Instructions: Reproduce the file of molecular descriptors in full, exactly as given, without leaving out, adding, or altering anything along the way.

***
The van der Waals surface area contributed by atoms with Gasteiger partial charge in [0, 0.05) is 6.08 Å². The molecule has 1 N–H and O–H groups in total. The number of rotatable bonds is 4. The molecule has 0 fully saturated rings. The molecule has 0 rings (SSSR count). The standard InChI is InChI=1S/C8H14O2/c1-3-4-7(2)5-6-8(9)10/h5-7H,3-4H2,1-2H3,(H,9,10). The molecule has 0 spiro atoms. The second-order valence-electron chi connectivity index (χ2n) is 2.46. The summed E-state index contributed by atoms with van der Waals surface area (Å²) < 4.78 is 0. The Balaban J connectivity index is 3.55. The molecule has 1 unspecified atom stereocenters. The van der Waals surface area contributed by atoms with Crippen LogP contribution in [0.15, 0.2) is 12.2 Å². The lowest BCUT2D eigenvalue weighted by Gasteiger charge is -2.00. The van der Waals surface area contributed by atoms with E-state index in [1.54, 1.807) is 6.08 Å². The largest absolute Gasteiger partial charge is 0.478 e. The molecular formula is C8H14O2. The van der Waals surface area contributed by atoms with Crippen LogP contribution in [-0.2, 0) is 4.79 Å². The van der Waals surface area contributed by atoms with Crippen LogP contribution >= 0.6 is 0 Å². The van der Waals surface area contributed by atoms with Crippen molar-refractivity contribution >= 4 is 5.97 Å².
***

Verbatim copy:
The van der Waals surface area contributed by atoms with Gasteiger partial charge in [0, 0.05) is 6.08 Å². The molecule has 1 N–H and O–H groups in total. The number of rotatable bonds is 4. The molecule has 0 fully saturated rings. The molecule has 0 rings (SSSR count). The standard InChI is InChI=1S/C8H14O2/c1-3-4-7(2)5-6-8(9)10/h5-7H,3-4H2,1-2H3,(H,9,10). The molecule has 0 spiro atoms. The second-order valence-electron chi connectivity index (χ2n) is 2.46. The summed E-state index contributed by atoms with van der Waals surface area (Å²) < 4.78 is 0. The Balaban J connectivity index is 3.55. The molecule has 1 unspecified atom stereocenters. The van der Waals surface area contributed by atoms with Crippen LogP contribution in [0.15, 0.2) is 12.2 Å². The lowest BCUT2D eigenvalue weighted by Gasteiger charge is -2.00. The van der Waals surface area contributed by atoms with E-state index in [1.54, 1.807) is 6.08 Å². The largest absolute Gasteiger partial charge is 0.478 e. The molecular formula is C8H14O2. The van der Waals surface area contributed by atoms with Crippen LogP contribution in [-0.2, 0) is 4.79 Å². The van der Waals surface area contributed by atoms with Crippen LogP contribution >= 0.6 is 0 Å². The van der Waals surface area contributed by atoms with Crippen molar-refractivity contribution >= 4 is 5.97 Å².